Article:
You can read an excerpt from Chapter 15 on the firing of Cam Cameron and its impact on Joe Flacco

This is from Chapter 9, “Injury after insult after implosion – Psychology 2012.” If you enjoy this small snippet you can purchase the book and read another excerpt here. You can also join the Facebook fan page here. The book will be released on May 31st and will be delivered before Father’s Day if purchase before June 5th.

 

AS THE TEAM WAS ASSEMBLED in the preseason, questions lingered, but Harbaugh felt great that the team had survived an offseason without arrests, without incidents, without any member of a veteran team blaming Evans or Cundiff for the New England loss. He inherited a fractured team in 2008, and by the summer of 2012 he was feeling good about the unity of the players and their maturity.

But the obvious questions for fans, media, and The Castle staff were all the same:

Is this the last chance for Ray Lewis, Ed Reed, and Matt Birk?

Will the offensive line hold up?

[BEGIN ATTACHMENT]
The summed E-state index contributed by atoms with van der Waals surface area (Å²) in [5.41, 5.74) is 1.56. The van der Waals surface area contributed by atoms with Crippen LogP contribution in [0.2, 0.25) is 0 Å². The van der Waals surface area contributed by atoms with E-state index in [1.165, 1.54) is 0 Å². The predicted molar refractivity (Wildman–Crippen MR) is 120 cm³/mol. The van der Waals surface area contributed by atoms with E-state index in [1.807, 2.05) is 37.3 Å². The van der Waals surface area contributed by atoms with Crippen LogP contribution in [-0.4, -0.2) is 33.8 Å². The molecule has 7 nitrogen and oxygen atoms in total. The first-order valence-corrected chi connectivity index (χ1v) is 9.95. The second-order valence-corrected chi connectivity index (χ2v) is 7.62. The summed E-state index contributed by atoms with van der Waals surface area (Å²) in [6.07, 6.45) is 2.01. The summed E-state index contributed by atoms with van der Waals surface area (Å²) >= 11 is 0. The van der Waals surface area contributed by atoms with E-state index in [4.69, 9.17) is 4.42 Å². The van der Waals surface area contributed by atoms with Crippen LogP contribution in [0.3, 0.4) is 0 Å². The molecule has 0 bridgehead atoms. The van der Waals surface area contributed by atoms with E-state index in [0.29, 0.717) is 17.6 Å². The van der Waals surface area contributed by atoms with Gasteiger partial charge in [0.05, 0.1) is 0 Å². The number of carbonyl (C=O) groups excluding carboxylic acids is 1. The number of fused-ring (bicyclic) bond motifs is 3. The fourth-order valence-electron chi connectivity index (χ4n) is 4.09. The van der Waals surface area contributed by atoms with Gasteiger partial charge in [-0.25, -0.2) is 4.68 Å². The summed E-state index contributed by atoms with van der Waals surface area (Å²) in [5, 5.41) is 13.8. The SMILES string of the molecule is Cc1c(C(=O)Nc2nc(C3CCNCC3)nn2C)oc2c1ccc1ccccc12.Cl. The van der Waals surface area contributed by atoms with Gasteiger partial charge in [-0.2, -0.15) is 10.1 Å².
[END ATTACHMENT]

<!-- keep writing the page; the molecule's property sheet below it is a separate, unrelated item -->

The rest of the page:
Can the Ravens win the big one?

Can Joe Flacco win the big one?

As Bisciotti knew on draft day in 2008, and as Newsome, Harbaugh, and everyone else in the organization had experienced the hard way — it always comes back to the quarterback. Was Joe Flacco going to be the franchise quarterback who would win a Super Bowl for the Baltimore Ravens?

Flacco, who played perhaps the best game of his career and threw what would’ve been the pass that took the Ravens to the Super Bowl on his last drive in January, somehow went into the 2012 season as the man on the hot seat who had not only turned down a $90 million offer for more than six months, but who had gone on WNST.net & AM 1570 in April and said he thought he was the best quarterback in the NFL. As much as Tim Tebow was the darling of ESPN with a seemingly non-stop Jets theme on SportsCenter, Flacco became something of a punch line for a quarterback who could get a team to the playoffs, but somehow was perceived as “not Super Bowl caliber.”